6. As a baseball enthusiast and Lean practitioner I always enjoy reading posts that relate to innovation and baseball. I really think the idea of “the process” is the important focus for Beane. Just as Taiichi Ohno said (or something close to it), without a standard, there can be no improvement. This idea that we can focus on the process for continual improvement rather than looking at the employees is the heart of the idea of Respect for People.

    However…as a baseball fan, I think there is something missing from Beane’s philosophy. He talks about the A’s as a small market team with a small payroll. Looking at some stats from Beane’s tenure, his team never finished in the top half of attendance in the American league. This isn’t because Oakland is anti-baseball, (they were #2-4 in attendance during the late 80’s & early 90’s) but because the team makeup was not very exciting. With 3 stud pitchers on the roster (Mulder, Zito, & Hudson) this team could have drawn huge interest and maybe a few playoff wins by going out and getting one bat to help push them past mediocrity (I realize they won more games/$ spent than anyone).

    I find it very interesting that a guy who continually looked outside the box for ways to compete was unwilling to step outside his own box for the chance to become great.

    • Thanks for the comment, Wesley.

      The quote and source is from Masaaki Imai and his book “Gemba Kaizen.”

      Imai wrote:

      “Where there is no standard, there can be no improvement. For these reasons, standards are the basis for both maintenance and improvement”

      But Imai learned from Ohno, so Ohno could have said it as well (but the exact phrase isn’t in his books, as far as I know).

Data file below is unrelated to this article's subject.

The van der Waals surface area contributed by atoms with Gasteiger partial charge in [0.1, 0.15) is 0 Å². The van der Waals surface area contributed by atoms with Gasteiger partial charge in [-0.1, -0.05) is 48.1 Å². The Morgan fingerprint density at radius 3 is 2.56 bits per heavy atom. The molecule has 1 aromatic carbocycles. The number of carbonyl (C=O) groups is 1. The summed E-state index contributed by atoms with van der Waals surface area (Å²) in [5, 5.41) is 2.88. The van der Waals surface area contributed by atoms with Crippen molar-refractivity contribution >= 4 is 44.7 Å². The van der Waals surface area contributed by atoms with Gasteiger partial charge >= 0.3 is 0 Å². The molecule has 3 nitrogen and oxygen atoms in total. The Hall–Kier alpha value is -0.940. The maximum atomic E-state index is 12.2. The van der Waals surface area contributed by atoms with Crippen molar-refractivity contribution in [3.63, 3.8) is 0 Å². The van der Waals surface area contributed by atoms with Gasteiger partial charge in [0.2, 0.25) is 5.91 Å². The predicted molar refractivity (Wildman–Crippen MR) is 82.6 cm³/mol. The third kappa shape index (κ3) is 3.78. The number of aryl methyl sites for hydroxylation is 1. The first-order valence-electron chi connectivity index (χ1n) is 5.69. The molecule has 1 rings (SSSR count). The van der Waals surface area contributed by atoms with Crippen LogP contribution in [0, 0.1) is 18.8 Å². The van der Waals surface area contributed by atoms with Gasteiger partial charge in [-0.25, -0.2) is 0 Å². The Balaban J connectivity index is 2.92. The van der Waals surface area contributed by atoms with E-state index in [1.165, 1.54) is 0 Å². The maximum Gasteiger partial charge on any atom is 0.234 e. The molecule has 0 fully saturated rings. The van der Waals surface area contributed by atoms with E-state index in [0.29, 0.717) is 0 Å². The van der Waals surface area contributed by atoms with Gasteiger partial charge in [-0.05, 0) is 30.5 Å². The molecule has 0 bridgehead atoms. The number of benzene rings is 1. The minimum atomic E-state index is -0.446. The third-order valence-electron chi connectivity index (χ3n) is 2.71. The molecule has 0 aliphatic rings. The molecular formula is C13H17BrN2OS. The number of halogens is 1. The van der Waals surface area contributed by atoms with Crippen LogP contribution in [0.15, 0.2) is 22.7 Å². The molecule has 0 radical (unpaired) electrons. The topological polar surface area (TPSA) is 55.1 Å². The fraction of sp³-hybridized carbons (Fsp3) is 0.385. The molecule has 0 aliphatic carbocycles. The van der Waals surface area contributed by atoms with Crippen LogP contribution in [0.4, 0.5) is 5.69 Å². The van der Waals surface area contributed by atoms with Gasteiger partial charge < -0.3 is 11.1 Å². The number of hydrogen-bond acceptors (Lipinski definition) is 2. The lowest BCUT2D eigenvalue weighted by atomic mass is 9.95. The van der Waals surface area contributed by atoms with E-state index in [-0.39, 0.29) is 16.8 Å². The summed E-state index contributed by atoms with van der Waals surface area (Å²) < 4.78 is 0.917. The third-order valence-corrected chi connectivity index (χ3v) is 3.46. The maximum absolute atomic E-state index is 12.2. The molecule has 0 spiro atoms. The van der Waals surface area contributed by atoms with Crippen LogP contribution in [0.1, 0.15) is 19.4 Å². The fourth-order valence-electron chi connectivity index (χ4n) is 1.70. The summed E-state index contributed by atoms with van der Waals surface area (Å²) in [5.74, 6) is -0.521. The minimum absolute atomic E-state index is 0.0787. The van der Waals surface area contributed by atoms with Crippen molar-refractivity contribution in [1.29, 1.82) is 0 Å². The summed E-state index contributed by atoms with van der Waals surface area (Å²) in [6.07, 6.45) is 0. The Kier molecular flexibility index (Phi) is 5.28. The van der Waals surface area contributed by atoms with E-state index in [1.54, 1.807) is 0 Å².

Back to Beane – are you saying the problem was that he didn’t do more to increase attendance, which would have given them a bigger budget to work with?

      I believe most of the money comes from local TV contracts, which gives the Yankees a HUGE advantage that can’t be overcome with ticket sales.

      The L.A. Angels get $120M a year. The Pittsburgh Pirates get $5M a year.

    • Wesley – I think you bring up a good point about attendance. The goal of a baseball team is not solely to win games, or even to win the World Series, it is also to fill stadiums with paying customers and to sell merchandise. Baseball is, after all, a business. So even if you can win more games per dollar spent, is that truly success? If a company wins the sales crown while incurring a negative margin, is that success? Is the most successful baseball team the one that fills seats and sells the most merchandise? What does a baseball fan really buy: games won or the image the team portrays? The ROI for a “big bat” sure seems compelling when you think about filling seats as the win and not what the scoreboard says.

      • Sports is a weird business and the goals are different depending on the owner’s personality and financial situation.